SMH: The Oxford Dictionaries  just updated the words in their online database and it's full of  internet slang and pop culture references. Yes, "SMH" is in there. Along with "FML", "bro hug", "cray", and "hot mess". Well, I'm feeling pretty confident-- I totally know these words! I must be pretty hip. Oh wait, there's more ? Um, what's a "dox"? Or a "cotch" ? Ok, maybe I'm not that hip. If your vocabulary could use an update, read on for more new words.

In case you were worried that the acknowledgement of these worlds means the decline of the English language and society as a whole, don't worry. The Oxford Dictionaries and the Oxford English Dictionaries are not the same thing. The Oxford Dictionaries is the online branch the handles current English and its modern usage. The Oxford English Dictionary  is the older, "official" dictionary, with a much tighter editing process.

So where does Oxford find new words? They explain:

Our most important resources are the Oxford English Corpus and the Oxford Reading Programme. The Corpus consists of entire documents sourced largely from the World Wide Web, while the Reading Programme is an electronic collection of sentences or short extracts drawn from a huge variety of writing, from song lyrics and popular fiction to scientific journals. It’s based on the contributions of an international network of readers who are on the lookout for instances of new words and meanings or other language changes.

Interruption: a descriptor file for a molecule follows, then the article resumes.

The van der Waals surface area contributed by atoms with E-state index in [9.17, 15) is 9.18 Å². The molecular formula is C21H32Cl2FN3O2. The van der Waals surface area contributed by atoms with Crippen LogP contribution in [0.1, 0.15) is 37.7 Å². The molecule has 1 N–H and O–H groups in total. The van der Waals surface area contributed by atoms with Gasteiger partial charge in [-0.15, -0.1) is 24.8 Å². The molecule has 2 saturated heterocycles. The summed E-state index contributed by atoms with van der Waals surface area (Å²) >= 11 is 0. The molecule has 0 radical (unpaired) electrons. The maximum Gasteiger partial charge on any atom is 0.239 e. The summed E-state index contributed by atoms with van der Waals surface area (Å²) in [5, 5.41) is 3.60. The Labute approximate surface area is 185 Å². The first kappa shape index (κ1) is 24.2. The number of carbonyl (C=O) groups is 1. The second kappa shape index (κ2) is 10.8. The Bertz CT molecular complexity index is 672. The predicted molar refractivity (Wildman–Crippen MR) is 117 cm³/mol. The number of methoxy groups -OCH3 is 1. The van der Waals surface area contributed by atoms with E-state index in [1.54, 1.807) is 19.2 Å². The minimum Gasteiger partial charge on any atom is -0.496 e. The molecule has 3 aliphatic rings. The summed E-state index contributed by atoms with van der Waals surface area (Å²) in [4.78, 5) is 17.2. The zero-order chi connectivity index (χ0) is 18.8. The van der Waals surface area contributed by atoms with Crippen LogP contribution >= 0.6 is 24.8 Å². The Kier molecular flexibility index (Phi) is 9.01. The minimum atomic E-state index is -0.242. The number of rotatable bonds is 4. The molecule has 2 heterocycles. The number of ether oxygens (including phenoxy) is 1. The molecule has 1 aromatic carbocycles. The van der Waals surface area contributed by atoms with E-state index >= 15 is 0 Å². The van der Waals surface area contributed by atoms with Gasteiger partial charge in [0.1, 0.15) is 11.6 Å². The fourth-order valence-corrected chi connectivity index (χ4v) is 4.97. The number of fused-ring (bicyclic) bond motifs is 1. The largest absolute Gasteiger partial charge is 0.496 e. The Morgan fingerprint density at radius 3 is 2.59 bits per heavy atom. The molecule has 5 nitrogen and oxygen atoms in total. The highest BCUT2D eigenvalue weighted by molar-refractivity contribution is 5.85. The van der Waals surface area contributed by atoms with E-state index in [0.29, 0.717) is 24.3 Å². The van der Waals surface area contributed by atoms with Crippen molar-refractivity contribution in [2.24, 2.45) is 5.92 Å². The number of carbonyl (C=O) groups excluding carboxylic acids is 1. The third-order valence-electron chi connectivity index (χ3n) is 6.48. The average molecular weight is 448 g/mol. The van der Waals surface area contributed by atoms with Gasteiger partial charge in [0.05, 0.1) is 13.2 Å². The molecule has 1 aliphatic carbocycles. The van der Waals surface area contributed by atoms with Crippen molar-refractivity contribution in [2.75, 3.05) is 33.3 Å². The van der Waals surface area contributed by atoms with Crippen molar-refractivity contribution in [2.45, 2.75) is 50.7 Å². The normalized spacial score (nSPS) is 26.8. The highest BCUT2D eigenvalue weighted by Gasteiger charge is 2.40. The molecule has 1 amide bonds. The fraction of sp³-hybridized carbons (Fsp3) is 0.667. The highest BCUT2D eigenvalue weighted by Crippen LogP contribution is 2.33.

Here are some my favorites:

Side-eye: a sidelong glance expressing disapproval or contempt .

Neckbeard: a growth of hair on a man’s neck, especially when regarded as indicative of poor grooming.

Air punch: An act of thrusting one’s clenched fist up into the air, typically as a gesture of triumph or elation.

Here are more of's August additions:

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